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ZO Setting Response Overlay

GloersenGloersen Posts: 984 Crazy Baller
A1 55k

A2 52k

Video shows using a NMEA 2k gateway reading directly from the ECM CAN, an IP cam, and OBS recording with CAN data real-time over-laying the skier video.
It’s kind of interesting to see where and what boat speed, motor rpm response is relative to technique and ZO setting.
Need more data, not that it’ll lead to more buoys necessarily, but knowledge is power, if not, at least cool.


  • Bruce_ButterfieldBruce_Butterfield Posts: 1,631 Member of the BallOfSpray Hall Of Fame
    Sorry, I'm not sure what we are looking at here. There is a tiny gauge in the inset, but is it speed, throttle response, rope load, or???? The needle movement is barely perceptible so its really hard to tell what is being measured.
    I'm Ancient. WTH do I know?
  • GloersenGloersen Posts: 984 Crazy Baller
    @Bruce_Butterfield -

    The NMEA 2k gateway bridge allows viewing data via a web browser; the firmware’s inherent html code only allows those gauges as displayed, but the digital readouts are more informative. Some of the data fields are blank, fuel flow (l/hr or gal/hr in each video) is the readout in the center of the dial RPM gauge; kind of beta stuff at present.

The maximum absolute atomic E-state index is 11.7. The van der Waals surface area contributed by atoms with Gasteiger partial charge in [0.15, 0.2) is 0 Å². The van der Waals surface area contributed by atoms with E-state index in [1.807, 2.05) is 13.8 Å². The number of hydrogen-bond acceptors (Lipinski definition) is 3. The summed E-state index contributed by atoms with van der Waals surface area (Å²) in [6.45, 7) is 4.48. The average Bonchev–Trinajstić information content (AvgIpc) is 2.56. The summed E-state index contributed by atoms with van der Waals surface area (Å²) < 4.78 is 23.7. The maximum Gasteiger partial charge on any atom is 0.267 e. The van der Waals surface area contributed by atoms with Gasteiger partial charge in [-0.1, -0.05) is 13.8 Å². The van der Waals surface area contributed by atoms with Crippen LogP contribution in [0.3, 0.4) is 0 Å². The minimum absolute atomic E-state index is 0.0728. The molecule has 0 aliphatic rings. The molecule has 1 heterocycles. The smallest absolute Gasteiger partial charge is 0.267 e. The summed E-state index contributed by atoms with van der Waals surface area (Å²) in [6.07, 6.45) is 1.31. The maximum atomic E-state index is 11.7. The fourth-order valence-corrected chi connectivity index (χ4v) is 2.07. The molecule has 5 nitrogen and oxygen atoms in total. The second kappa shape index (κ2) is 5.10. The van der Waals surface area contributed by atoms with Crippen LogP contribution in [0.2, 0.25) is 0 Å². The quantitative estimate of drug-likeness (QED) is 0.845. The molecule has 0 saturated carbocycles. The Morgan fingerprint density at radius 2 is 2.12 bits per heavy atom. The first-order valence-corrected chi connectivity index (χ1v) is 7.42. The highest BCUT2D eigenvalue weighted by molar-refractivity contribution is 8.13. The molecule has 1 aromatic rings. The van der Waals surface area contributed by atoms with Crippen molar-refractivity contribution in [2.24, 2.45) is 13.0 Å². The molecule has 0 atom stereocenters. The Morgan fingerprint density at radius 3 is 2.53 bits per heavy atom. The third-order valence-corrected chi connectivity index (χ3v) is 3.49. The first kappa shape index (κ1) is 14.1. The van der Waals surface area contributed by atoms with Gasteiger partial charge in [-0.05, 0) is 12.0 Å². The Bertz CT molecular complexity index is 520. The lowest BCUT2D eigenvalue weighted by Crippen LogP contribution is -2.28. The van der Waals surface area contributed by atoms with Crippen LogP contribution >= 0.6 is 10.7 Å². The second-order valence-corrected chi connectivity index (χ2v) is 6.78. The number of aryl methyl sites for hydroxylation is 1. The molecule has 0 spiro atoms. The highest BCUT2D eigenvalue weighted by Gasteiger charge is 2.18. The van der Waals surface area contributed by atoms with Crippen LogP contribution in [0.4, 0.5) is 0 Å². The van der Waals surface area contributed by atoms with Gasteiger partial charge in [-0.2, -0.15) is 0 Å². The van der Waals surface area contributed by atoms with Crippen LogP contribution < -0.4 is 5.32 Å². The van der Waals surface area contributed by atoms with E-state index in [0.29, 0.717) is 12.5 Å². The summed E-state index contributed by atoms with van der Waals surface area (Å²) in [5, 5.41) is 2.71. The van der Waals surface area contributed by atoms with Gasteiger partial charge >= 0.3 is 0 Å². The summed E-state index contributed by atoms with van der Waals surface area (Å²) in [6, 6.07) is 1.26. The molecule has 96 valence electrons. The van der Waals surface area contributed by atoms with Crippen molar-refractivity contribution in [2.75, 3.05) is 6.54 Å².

Freeze frame the youtube clip with the spacebar to note where boat Vmax/min occur as well as RPM min/max. (e.g. some A1 skier freeze frame pics below)

    The A2 skier definitely loads later initiating a response after centerline. While the G’s clipping value spread is greater for ZO “2” which may contribute somewhat to the later response, I suspect his technique (smoother, more consistent, better results) is the real reason.

    Getting data on a variety of ZO settings for the same skiers is a goal. Using the Diacom cable/software as an overlay will yield better data, including a linear RPM graph, but it’s a bit hardware intensive and formidable in the sweltering heat of late.

    work in progress...

  • jdk99jdk99 Posts: 96 Baller
    @Gloersen...very nice preliminary work. How very 'engineer' of you!

    Looking forward to your assimilation of the raw data into useful and accurate curves for each setting particularly as they relate to position in the course. The question is whether the precision of your telemetry will allow for that in any meaningful way.
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